A New Vision for Organising

When I used to say I’m was a professional organiser I’d generally draw blank looks until I used the word “declutter”. Then the lights would go on and people would register that I was a “declutter lady”. It was encouraging to get a positive reaction, but it came at a price, because it fed into the idea that decluttering and organising are the same thing. It also led to assumptions about what I thought organising was, which were based on the popular fascination with decluttering.

An overemphasis on decluttering misses the point. Equating organising with decluttering is like equating eating with dieting. Everyone has to eat and we all have a “diet”. Those diets may be more or less supportive of good health. Sometimes if our systems are out of balance (and extra weight may be a signal) we choose to become particularly conscious about what we eat. We call that “going on a diet”. However crash diets fail because they are difficult and unsustainable. A balanced diet is more likely to be effective over the long term and takes into account each persons specific needs for food that supports health, vitality, and well being.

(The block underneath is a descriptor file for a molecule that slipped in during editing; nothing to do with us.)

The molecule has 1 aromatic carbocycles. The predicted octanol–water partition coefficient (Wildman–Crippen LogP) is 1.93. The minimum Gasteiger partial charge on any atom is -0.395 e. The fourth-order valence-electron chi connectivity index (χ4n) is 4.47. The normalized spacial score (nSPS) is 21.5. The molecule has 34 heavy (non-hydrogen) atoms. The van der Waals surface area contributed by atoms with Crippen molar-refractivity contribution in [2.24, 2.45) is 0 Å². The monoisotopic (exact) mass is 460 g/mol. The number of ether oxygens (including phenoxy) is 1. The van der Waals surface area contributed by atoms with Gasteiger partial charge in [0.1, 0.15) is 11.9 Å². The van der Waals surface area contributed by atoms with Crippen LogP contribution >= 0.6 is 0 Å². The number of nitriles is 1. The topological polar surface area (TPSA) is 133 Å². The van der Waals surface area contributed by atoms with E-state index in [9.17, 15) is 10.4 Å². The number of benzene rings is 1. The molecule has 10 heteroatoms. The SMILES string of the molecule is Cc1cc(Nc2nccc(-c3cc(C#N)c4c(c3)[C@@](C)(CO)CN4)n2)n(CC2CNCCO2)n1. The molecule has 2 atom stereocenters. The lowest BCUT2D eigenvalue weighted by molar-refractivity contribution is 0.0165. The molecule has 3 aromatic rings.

Organising is about creating balance in the living environment that supports the activities we need to perform in order to live and thrive. We just as we all have a diet, we all organise. Sometimes that goes well for us, and sometimes we feel stuck or out of balance. A high volume of objects relative to the space available can be a symptom of imbalance, but it needs to be considered in context. The key is to identify the imbalances in your organising process and find creative ways to address those so that your living environment is supporting the life you want to lead in a sustainable way.

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